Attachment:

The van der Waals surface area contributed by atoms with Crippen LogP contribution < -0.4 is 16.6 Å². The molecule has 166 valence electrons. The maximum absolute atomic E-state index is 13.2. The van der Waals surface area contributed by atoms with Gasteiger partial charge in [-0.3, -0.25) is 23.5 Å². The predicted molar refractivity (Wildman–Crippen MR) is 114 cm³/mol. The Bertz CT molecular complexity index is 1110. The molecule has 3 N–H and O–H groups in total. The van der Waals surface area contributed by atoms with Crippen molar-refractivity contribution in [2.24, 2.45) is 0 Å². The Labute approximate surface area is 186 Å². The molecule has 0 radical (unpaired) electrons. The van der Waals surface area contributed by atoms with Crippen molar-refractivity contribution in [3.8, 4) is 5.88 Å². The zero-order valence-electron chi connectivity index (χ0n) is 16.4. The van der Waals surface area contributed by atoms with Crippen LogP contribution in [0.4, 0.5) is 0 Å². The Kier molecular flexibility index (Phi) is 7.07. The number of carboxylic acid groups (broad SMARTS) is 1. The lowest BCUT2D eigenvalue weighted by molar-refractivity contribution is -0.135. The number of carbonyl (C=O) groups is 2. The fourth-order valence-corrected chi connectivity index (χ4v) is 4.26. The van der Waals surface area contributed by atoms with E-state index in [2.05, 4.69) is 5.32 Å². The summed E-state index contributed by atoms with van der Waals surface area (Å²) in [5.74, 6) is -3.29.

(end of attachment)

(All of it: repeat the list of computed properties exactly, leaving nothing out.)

The van der Waals surface area contributed by atoms with Crippen LogP contribution < -0.4 is 16.6 Å². The molecule has 166 valence electrons. The maximum absolute atomic E-state index is 13.2. The van der Waals surface area contributed by atoms with Gasteiger partial charge in [-0.3, -0.25) is 23.5 Å². The predicted molar refractivity (Wildman–Crippen MR) is 114 cm³/mol. The Bertz CT molecular complexity index is 1110. The molecule has 3 N–H and O–H groups in total. The van der Waals surface area contributed by atoms with Crippen molar-refractivity contribution in [2.24, 2.45) is 0 Å². The Labute approximate surface area is 186 Å². The molecule has 0 radical (unpaired) electrons. The van der Waals surface area contributed by atoms with Crippen molar-refractivity contribution in [3.8, 4) is 5.88 Å². The zero-order valence-electron chi connectivity index (χ0n) is 16.4. The van der Waals surface area contributed by atoms with Crippen LogP contribution in [0.4, 0.5) is 0 Å². The Kier molecular flexibility index (Phi) is 7.07. The number of carboxylic acid groups (broad SMARTS) is 1. The lowest BCUT2D eigenvalue weighted by molar-refractivity contribution is -0.135. The number of carbonyl (C=O) groups is 2. The fourth-order valence-corrected chi connectivity index (χ4v) is 4.26. The van der Waals surface area contributed by atoms with E-state index in [2.05, 4.69) is 5.32 Å². The summed E-state index contributed by atoms with van der Waals surface area (Å²) in [5.74, 6) is -3.29.